Of note, Tesla isn't in a strong position to fight off the big automakers. Case in point is the Porsche Taycan, which competes head on with the the Model S, Jaguar iPace which competes withe the Model X, and a number of Model 3 competitors, especially the Nissan Leaf.
    Your ill informed.
  • Reply 14 of 56
    A good piece by Mr Dilger.

     I would throw in another thought:
    by making cash back 2% for ApplePay purchases but 1% when using the physical card, Apple is encouraging users to break habit of “just taking out a card” and, in fact, putting pressure on vendors via their customers to equip with NFC readers. 

    There are still many places (in the US) that take credit cards via chip or swipe but do not have contactless readers.
    lolliverwatto_cobraDavid H Dennis
  • Reply 15 of 56
    knowitallknowitall Posts: 1,451member
    lkrupp said:
    an awful lot of people want Apple to fail and fail big time. If Apple filed for Chapter 11, they would be partying for the next year.
    These are the people that hate Apple and everything they stand for.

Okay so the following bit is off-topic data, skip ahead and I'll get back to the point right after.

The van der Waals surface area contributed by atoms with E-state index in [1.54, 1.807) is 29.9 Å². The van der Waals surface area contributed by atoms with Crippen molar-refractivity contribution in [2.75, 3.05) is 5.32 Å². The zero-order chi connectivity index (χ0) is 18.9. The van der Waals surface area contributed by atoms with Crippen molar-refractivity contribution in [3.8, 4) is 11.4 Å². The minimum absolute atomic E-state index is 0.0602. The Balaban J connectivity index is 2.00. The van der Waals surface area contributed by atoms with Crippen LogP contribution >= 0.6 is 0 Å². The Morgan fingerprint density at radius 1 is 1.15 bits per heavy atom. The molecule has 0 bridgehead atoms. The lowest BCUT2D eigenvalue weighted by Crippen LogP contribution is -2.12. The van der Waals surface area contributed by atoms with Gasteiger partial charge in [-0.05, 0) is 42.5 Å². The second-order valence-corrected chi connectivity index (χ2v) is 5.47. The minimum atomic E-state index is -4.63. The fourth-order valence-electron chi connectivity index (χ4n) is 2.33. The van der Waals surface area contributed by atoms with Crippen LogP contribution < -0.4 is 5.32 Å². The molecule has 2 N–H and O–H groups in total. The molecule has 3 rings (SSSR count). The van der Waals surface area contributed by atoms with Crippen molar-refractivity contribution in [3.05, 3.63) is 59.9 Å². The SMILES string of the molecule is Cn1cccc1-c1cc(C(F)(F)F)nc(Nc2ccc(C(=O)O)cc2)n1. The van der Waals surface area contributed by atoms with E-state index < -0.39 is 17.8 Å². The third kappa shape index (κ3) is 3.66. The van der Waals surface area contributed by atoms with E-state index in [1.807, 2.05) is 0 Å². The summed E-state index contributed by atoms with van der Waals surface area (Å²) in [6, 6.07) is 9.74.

Bloomberg and the rest love to put Apple down because of the anger caused by the articles results in millions of clicks and Ad impressions which means money and money pays the hacks that write the tripe in the first place. And round the circle goes.
    Those on Wall St that short Tech Stocks love it for obvious reasons. APPL drops in price and they make money.

    OTOH, Apple gets a lot of free publicity from all this negativity and the backlash to it.

    The day Steve Jobs died the C|net article about his death was deluged with hatred and glee over his death. Some were even trying to organize a party to meet at his grave and piss on it. Fortunately he is buried in an unmarked grave in a Palo Alto cemetery so no one knows where it is. That’s what the Internet is, was, and will always be. And C|net did nothing about it. But criticize a liberal ideology and you’re banned.
    I hope this isn't true.
    watto_cobra
  • Reply 16 of 56
    tmay said:
    lkrupp said:
     I’ve been an Apple user since 1982 and have experienced firsthand the negativity and hatred of Apple by so many pundits, analysts, and self appointed experts over the years.

    It is just the same w.r.t. Electric Vehicles. There are big players behind a lot of anti-EV rhetoric possibly Big-oil/coal. They are spending huge amounts of money to discredit EV's as a whole and in particular Tesla.
    There will be people looking at making billions taking down Apple, Amazon and the rest.